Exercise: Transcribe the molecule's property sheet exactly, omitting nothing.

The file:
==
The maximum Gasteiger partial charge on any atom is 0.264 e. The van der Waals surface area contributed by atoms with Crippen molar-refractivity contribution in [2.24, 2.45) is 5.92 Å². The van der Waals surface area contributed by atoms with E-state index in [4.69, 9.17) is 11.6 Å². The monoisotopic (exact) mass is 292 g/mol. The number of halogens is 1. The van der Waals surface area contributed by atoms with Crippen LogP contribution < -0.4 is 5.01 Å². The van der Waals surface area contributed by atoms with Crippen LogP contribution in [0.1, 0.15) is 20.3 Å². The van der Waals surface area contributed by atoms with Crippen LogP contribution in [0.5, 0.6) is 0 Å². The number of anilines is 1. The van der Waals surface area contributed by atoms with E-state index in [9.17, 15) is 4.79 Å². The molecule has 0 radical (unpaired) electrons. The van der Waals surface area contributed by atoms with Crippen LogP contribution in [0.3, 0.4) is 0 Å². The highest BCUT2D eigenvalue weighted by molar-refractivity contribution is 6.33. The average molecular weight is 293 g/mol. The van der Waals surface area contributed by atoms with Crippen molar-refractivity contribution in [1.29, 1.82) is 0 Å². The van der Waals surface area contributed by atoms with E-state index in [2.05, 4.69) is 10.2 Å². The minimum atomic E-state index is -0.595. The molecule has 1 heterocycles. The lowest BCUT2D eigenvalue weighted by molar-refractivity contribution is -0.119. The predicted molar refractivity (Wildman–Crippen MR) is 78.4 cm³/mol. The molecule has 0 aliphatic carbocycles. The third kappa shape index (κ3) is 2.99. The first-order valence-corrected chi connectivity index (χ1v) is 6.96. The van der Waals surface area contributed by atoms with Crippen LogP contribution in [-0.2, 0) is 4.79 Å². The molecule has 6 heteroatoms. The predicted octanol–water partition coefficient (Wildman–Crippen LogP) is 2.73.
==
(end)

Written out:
The maximum Gasteiger partial charge on any atom is 0.264 e. The van der Waals surface area contributed by atoms with Crippen molar-refractivity contribution in [2.24, 2.45) is 5.92 Å². The van der Waals surface area contributed by atoms with E-state index in [4.69, 9.17) is 11.6 Å². The monoisotopic (exact) mass is 292 g/mol. The number of halogens is 1. The van der Waals surface area contributed by atoms with Crippen LogP contribution < -0.4 is 5.01 Å². The van der Waals surface area contributed by atoms with Crippen LogP contribution in [0.1, 0.15) is 20.3 Å². The van der Waals surface area contributed by atoms with Crippen LogP contribution in [0.5, 0.6) is 0 Å². The number of anilines is 1. The van der Waals surface area contributed by atoms with E-state index in [9.17, 15) is 4.79 Å². The molecule has 0 radical (unpaired) electrons. The van der Waals surface area contributed by atoms with Crippen LogP contribution in [0.3, 0.4) is 0 Å². The highest BCUT2D eigenvalue weighted by molar-refractivity contribution is 6.33. The average molecular weight is 293 g/mol. The van der Waals surface area contributed by atoms with Crippen molar-refractivity contribution in [1.29, 1.82) is 0 Å². The van der Waals surface area contributed by atoms with E-state index in [2.05, 4.69) is 10.2 Å². The minimum atomic E-state index is -0.595. The molecule has 1 heterocycles. The lowest BCUT2D eigenvalue weighted by molar-refractivity contribution is -0.119. The predicted molar refractivity (Wildman–Crippen MR) is 78.4 cm³/mol. The molecule has 0 aliphatic carbocycles. The third kappa shape index (κ3) is 2.99. The first-order valence-corrected chi connectivity index (χ1v) is 6.96. The van der Waals surface area contributed by atoms with Crippen LogP contribution in [-0.2, 0) is 4.79 Å². The molecule has 6 heteroatoms. The predicted octanol–water partition coefficient (Wildman–Crippen LogP) is 2.73.